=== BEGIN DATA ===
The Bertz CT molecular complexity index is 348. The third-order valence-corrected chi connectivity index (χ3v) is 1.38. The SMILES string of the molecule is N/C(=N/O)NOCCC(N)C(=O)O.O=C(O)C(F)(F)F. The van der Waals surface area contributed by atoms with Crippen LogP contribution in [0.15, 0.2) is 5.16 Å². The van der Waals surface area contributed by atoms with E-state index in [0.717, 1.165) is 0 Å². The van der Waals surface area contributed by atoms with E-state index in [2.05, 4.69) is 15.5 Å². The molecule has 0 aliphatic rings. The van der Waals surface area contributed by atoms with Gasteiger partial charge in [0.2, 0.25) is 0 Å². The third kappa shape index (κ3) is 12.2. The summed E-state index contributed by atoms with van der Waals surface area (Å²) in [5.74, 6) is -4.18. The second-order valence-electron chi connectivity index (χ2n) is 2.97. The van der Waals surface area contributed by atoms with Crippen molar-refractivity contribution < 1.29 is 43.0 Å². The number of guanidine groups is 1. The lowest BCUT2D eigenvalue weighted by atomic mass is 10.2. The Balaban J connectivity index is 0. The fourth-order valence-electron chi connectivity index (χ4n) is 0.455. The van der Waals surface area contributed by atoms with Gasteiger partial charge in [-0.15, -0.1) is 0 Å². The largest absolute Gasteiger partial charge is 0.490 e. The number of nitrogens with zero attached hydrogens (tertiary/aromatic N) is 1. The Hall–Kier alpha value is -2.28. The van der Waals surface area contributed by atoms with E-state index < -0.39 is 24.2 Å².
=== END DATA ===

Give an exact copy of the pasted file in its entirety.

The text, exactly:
The Bertz CT molecular complexity index is 348. The third-order valence-corrected chi connectivity index (χ3v) is 1.38. The SMILES string of the molecule is N/C(=N/O)NOCCC(N)C(=O)O.O=C(O)C(F)(F)F. The van der Waals surface area contributed by atoms with Crippen LogP contribution in [0.15, 0.2) is 5.16 Å². The van der Waals surface area contributed by atoms with E-state index in [0.717, 1.165) is 0 Å². The van der Waals surface area contributed by atoms with E-state index in [2.05, 4.69) is 15.5 Å². The molecule has 0 aliphatic rings. The van der Waals surface area contributed by atoms with Gasteiger partial charge in [0.2, 0.25) is 0 Å². The third kappa shape index (κ3) is 12.2. The summed E-state index contributed by atoms with van der Waals surface area (Å²) in [5.74, 6) is -4.18. The second-order valence-electron chi connectivity index (χ2n) is 2.97. The van der Waals surface area contributed by atoms with Crippen molar-refractivity contribution < 1.29 is 43.0 Å². The number of guanidine groups is 1. The lowest BCUT2D eigenvalue weighted by atomic mass is 10.2. The Balaban J connectivity index is 0. The fourth-order valence-electron chi connectivity index (χ4n) is 0.455. The van der Waals surface area contributed by atoms with Gasteiger partial charge in [-0.15, -0.1) is 0 Å². The largest absolute Gasteiger partial charge is 0.490 e. The number of nitrogens with zero attached hydrogens (tertiary/aromatic N) is 1. The Hall–Kier alpha value is -2.28. The van der Waals surface area contributed by atoms with E-state index < -0.39 is 24.2 Å².